Ten businesses in Hibbing have been awarded $324,000 in interest-free loans to help offset the financial effects of the COVID-19 pandemic.

The city — one of 12 northeastern Minnesota communities to receive a Taconite Area Community Relief grant from the state's Department of Iron Range Resources & Rehabilitation — used the loans in conjunction with the Hibbing Economic Development Authority in a move that impacts 71 jobs in the St. Louis County city.

The 10 businesses received zero-interest loans ranging from $5,000 to $40,000 with a five-year term beginning after a six-month deferment period. Following the deferment, only principal is paid for 60 months.

Additional loans may be provided to other Hibbing businesses in the coming weeks with the remaining $526,000 between the state and local grants.

Among the 10 businesses is Arrowhead Motorcycle Apparel & Supplies. Business owner Tina Serich received her business license in March 2020 but had to delay her store's opening until July due to the shelter-in-place order. The restrictions presented challenges despite a positive community response to the store's opening. She's using the loan to increase inventory and perhaps move to a larger space in the heart of downtown Hibbing.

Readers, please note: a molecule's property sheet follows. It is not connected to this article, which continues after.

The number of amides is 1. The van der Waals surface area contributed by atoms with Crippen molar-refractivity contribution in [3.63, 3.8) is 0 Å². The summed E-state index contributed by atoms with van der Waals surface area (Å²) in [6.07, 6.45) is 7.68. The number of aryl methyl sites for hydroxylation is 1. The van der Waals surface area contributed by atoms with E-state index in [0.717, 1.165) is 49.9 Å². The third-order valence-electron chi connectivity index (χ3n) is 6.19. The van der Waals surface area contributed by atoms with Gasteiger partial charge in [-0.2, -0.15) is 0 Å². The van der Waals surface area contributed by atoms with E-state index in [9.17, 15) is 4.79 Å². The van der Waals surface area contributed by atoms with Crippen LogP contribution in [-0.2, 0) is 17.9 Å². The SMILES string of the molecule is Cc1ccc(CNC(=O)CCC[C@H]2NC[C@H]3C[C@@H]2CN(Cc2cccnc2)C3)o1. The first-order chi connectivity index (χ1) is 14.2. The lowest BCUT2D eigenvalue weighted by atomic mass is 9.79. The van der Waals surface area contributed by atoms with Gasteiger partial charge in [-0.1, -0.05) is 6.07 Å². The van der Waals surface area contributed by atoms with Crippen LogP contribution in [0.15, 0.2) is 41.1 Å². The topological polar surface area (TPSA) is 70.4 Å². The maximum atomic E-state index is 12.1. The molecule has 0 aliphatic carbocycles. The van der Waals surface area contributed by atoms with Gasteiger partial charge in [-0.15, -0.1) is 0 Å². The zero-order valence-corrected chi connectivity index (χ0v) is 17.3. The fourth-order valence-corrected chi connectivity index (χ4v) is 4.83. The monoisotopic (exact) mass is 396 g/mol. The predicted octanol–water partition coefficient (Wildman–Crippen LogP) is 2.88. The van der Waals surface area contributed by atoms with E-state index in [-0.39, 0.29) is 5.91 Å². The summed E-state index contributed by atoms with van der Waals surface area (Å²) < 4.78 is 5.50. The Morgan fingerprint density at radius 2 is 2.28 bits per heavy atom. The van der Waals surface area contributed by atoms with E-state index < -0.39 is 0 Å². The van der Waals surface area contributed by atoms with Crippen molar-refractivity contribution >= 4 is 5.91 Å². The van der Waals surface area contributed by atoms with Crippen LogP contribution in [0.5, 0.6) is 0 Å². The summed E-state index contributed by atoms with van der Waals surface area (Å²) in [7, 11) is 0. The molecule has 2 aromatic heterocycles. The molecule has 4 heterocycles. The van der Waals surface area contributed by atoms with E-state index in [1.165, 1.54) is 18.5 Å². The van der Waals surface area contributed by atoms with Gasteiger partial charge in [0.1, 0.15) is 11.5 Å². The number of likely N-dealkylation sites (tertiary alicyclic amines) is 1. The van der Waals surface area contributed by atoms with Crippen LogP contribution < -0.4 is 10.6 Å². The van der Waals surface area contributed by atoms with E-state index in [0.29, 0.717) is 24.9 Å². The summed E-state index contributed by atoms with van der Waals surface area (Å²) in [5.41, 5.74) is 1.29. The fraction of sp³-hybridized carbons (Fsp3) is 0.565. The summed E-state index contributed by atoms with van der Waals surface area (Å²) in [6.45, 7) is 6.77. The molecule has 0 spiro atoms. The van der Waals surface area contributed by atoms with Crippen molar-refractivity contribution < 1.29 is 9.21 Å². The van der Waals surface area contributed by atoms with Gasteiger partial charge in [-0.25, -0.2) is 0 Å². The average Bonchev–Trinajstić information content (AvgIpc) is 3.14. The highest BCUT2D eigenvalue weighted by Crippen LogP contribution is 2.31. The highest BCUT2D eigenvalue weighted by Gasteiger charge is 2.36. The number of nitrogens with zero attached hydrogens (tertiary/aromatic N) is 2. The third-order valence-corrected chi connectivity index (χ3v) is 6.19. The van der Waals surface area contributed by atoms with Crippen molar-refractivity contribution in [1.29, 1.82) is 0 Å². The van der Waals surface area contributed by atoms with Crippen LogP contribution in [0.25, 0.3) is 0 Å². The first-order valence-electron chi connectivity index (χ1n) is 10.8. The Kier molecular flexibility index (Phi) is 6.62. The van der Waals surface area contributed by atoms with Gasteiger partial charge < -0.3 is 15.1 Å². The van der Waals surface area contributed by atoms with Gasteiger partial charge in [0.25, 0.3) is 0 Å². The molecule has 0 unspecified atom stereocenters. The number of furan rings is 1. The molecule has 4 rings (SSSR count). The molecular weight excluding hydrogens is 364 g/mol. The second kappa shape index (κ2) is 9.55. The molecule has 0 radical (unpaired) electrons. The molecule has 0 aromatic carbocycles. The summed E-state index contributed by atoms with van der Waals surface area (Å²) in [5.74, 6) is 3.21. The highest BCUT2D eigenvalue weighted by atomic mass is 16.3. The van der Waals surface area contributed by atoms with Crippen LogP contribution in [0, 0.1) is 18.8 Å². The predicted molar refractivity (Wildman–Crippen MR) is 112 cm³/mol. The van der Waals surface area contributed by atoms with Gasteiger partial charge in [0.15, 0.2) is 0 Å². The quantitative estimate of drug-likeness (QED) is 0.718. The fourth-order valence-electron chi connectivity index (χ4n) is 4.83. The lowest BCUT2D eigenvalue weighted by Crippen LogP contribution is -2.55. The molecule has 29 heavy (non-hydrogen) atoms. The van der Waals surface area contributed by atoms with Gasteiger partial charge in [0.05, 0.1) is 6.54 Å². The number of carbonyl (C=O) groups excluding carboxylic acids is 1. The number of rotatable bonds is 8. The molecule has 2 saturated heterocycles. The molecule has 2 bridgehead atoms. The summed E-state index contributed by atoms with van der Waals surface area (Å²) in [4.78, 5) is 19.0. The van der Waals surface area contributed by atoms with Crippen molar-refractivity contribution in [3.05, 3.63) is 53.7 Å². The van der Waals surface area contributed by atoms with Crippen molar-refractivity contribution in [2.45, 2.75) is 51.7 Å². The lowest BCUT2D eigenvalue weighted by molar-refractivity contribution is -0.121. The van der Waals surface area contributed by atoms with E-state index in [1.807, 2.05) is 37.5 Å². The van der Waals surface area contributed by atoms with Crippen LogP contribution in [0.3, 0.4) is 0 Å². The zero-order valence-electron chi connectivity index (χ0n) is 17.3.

"The response since the store opening has been fantastic, and I am already seeing the need for more space and larger inventory volumes," said Serich.

The Taconite Area Community Relief Grant program was established last year.

Reid Forgrave


Bars get a break on liquor license fees

Citing the COVID-19 pandemic and its impact on businesses, the city has given a partial refund to liquor license holders.

At a meeting earlier this month, the City Council voted to refund part of the liquor-license fees to nine local establishments. The total refund of $1,528 amounts to about a 15% price break.

Council members said they would continue to monitor the issue in 2021.

The city also voted to waive the requirement that charitable gambling operations spend 75% of their proceeds on "lawful purposes within the city's trade area."

Because of the pandemic, pulltabs weren't sold for much of the year. License holders also noted that many fundraising events weren't held.

In addition, community festivals that often receive donations from charitable gambling also were canceled this year.

John Reinan